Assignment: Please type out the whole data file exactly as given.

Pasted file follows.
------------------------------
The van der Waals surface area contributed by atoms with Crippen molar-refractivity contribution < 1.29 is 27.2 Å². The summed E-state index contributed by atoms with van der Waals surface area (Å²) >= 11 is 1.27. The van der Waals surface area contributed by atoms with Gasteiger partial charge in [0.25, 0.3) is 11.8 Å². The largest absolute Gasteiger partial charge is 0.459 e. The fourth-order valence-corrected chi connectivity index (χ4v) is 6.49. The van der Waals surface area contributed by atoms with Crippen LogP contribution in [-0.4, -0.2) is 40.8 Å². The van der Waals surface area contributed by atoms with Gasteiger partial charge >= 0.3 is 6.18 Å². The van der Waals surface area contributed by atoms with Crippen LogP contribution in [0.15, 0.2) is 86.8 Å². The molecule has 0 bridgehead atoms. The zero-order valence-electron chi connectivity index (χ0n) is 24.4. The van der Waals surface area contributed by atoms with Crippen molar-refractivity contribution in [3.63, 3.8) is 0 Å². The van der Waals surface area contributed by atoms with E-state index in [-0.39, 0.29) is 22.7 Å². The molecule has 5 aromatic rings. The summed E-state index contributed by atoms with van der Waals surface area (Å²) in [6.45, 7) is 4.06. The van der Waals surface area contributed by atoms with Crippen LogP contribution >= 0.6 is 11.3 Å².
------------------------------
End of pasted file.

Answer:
The van der Waals surface area contributed by atoms with Crippen molar-refractivity contribution < 1.29 is 27.2 Å². The summed E-state index contributed by atoms with van der Waals surface area (Å²) >= 11 is 1.27. The van der Waals surface area contributed by atoms with Gasteiger partial charge in [0.25, 0.3) is 11.8 Å². The largest absolute Gasteiger partial charge is 0.459 e. The fourth-order valence-corrected chi connectivity index (χ4v) is 6.49. The van der Waals surface area contributed by atoms with Crippen LogP contribution in [-0.4, -0.2) is 40.8 Å². The van der Waals surface area contributed by atoms with Gasteiger partial charge >= 0.3 is 6.18 Å². The van der Waals surface area contributed by atoms with Crippen LogP contribution in [0.15, 0.2) is 86.8 Å². The molecule has 0 bridgehead atoms. The zero-order valence-electron chi connectivity index (χ0n) is 24.4. The van der Waals surface area contributed by atoms with Crippen molar-refractivity contribution in [3.63, 3.8) is 0 Å². The van der Waals surface area contributed by atoms with E-state index in [-0.39, 0.29) is 22.7 Å². The molecule has 5 aromatic rings. The summed E-state index contributed by atoms with van der Waals surface area (Å²) in [6.45, 7) is 4.06. The van der Waals surface area contributed by atoms with Crippen LogP contribution >= 0.6 is 11.3 Å².